(5) New sets of equally ridiculous and unworkable pronouns. This has gone beyond absurdity: I recently got an email from an attorney who, in addition to the usual contact information, listed her preferred pronouns – the latest form of virtue-signaling.
“Our diversity is our strength.” – it’s one of the core rationales for preferences, quotas, and “equity” (= engineered equality). But what does it even mean? Is it true, and if so, how? All around the world, diversity creates discrimination, mistrust and strife. Monoethnic societies seem to do pretty well.
(6) Meaningless slogans with vague but emotionally-loaded words. See previous post.
(7) Impressive-sounding word salad, as when Congressperson (and suburban-raised, faux race-crusader) Sandy Cortes (I will never give her the honor of all-initials; that’s reserved for people of consequence like FDR or LBJ) tells us that we must not use the word surge because that implies insurgents, and that mean invasion, which has historically been a White thing to do.
Wait…what? Only Whites have ever invaded anybody? We do not need this gibbering nitwit to lecture us on history and etymology. You can see her eyes bulge as her brain struggles to assemble a chain of unrelated buzzwords. She is further proof, as if we needed it, that there is no intelligence requirement for membership in Congress.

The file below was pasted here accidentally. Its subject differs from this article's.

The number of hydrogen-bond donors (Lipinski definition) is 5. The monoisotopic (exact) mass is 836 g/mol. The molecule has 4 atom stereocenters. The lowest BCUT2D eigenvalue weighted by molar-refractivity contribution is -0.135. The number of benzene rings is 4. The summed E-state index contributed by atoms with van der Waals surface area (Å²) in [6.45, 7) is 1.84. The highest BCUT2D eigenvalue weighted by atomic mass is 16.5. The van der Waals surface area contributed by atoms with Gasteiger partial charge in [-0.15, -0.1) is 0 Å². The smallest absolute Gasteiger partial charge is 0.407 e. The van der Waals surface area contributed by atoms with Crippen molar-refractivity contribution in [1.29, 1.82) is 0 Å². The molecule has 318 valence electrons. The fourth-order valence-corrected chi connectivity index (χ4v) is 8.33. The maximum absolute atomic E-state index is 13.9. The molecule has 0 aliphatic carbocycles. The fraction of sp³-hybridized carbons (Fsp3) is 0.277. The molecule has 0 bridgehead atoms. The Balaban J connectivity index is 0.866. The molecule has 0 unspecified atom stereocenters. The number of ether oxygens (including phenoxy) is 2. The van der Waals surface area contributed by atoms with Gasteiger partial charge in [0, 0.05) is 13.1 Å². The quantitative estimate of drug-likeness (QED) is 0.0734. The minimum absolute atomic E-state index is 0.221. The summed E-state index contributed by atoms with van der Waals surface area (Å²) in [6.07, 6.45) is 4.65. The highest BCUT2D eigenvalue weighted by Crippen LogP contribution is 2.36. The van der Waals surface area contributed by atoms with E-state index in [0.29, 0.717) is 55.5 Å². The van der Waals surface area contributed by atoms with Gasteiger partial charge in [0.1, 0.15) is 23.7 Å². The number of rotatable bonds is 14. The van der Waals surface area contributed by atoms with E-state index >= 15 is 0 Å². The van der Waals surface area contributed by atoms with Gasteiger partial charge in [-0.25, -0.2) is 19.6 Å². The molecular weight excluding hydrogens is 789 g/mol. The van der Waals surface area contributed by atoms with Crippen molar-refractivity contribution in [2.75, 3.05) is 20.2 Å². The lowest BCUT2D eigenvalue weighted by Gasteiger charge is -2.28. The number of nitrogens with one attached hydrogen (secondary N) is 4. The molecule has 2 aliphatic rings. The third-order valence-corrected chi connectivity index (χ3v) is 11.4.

It doesn’t matter…
…that all of the above are absurd, divisive, and impractical. It’s saying you believe in them that signals your virtue, and that’s what counts..
Linguists should be on TV, calling these practices out. Americans should be aware, at the very least, that
— the political/media/educational (PME) complex is trying to dictate to them, for political purposes, how they can use their native tongue.
— the PME complex is trying to control them by arbitrarily re-defining words and by telling them what words mean.
— liberal language programs are unworkable and useful only as virtue-signaling.
You cannot add basic structure-words like pronouns. Conversation would come to a halt as speakers struggle to remember which of a dozen pronouns applies to the listener/reader. It’s even worse if you’re talking to or about more than one person.
A nation of inarticulate hominids?
Why is Cortes given such a large and unquestioning audience? When she turns the surge into an indictment of White people (whatever that means), does anyone ask, “What the hell does that even mean?” Have we become a society of uninquisitive hominids (national motto: “Duh. Whatever.”)?
So I’m calling you all out again. Lakoff, McWhorter, Pinker and (let us genuflect as we say his name) Chomsky – why not a peep from any of you?
A likely explanation
And until I hear a more plausible explanation, I’ll go with my usual one: they’re all too comfortably tenured in some of the very institutions which (along with the mainstream media and brainless politicians) promote these unconscionable language abuses.
And linguistics will remain invisible.